FBI-CJIS Security Policy Compliance Officer
Mark Rivera, Customer Retention Manager and CJIS Security Compliance Officer with Vigilant Solutions, served for sixteen years with the Maryland State Police, retiring at the rank of First Sergeant with thirteen of those years at the supervisory and command level. He holds a Master of Science Degree in Management from The Johns Hopkins University and Secret clearance through the FBI, Baltimore.
By Scott Smith
Just as clip-it folding knives have become an unofficial part of the duty uniform for the military, EMS, and law enforcement, so, too, have pocket tools.
By Devallis Rutledge
Obviously, no reasonable officer is going to risk his or her personal safety or the public safety in order to satisfy rules regulating the admissibility of evidence in a criminal trial, or even to avoid personal civil liability.
By John Mackenzie
Sometimes you have to stand up for what you believe in.
By Dave Douglas
If someone had told me then that Captain Gadget was laying the foundation for the future of police work, I would have pointed and laughed and probably choked on my donut. But now I have to admit that he was.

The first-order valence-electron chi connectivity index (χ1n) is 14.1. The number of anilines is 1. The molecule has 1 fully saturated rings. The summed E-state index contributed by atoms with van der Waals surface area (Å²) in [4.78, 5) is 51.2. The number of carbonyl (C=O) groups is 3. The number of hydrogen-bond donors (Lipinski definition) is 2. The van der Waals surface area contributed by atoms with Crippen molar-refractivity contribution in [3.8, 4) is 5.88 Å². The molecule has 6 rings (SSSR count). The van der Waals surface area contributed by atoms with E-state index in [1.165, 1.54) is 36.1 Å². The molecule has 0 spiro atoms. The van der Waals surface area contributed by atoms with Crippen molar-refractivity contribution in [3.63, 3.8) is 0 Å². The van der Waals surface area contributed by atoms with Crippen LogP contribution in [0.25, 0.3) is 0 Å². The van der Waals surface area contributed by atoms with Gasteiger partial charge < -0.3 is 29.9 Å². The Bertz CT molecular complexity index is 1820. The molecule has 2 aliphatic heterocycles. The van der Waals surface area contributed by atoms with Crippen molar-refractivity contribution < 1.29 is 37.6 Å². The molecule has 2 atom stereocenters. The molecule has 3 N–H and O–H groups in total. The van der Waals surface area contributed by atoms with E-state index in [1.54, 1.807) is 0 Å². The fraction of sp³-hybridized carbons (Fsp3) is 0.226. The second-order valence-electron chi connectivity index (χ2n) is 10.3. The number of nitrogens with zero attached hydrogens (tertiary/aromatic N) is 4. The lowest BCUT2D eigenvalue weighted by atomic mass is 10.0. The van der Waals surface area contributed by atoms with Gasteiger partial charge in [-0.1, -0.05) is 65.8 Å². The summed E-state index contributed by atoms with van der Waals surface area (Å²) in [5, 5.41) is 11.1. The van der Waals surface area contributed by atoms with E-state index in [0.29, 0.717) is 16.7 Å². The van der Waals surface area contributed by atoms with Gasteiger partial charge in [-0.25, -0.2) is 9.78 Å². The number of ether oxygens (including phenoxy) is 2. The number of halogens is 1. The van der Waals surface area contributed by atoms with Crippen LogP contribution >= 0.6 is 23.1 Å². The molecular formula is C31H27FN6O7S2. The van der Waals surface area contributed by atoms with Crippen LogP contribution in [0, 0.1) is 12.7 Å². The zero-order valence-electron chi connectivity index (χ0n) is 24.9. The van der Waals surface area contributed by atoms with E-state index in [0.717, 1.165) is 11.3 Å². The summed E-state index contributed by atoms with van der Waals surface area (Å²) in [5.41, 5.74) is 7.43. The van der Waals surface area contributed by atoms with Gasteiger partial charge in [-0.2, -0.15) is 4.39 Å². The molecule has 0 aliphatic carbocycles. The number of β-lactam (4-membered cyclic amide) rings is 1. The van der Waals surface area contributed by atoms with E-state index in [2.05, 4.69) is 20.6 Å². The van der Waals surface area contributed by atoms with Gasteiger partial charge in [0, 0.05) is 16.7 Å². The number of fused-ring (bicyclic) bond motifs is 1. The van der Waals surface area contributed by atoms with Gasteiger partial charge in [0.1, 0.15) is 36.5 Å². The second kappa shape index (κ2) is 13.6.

By Melanie Basich
Available in a wide range of sizes, prisoner transport vehicles can carry anywhere from one to more than 60 passengers.
By Jo'el Roth
The new system will eventually allow officers out in the field to immediately view color images, such as mug shots and fingerprints. They will also be able to work on their laptop computers outside of their cars and then connect them back into the cars as needed.
By Albert Neal
You start to think to yourself, "How could this shift get any worse?" And the heavens answer with a torrent of rain. But you can't seek shelter. You've got a job to do.
By R.K. Campbell
We all know that most police-involved shootings develop at a range of just a few feet. But there are exceptions. It’s not easy to hit a target in combat at long range with a pistol. But it can be done.
By Michael T. Rayburn
Since the majority of OISs are up close and personal, with no cover available, movement becomes an essential element in any gunfight.
By David Griffith
Today and every day, thousands of people worldwide are being victimized by computer crime. That’s why just about every major municipal or county law enforcement agency in the United States now has a new breed of detective: the computer crime or “cybercrime” investigator.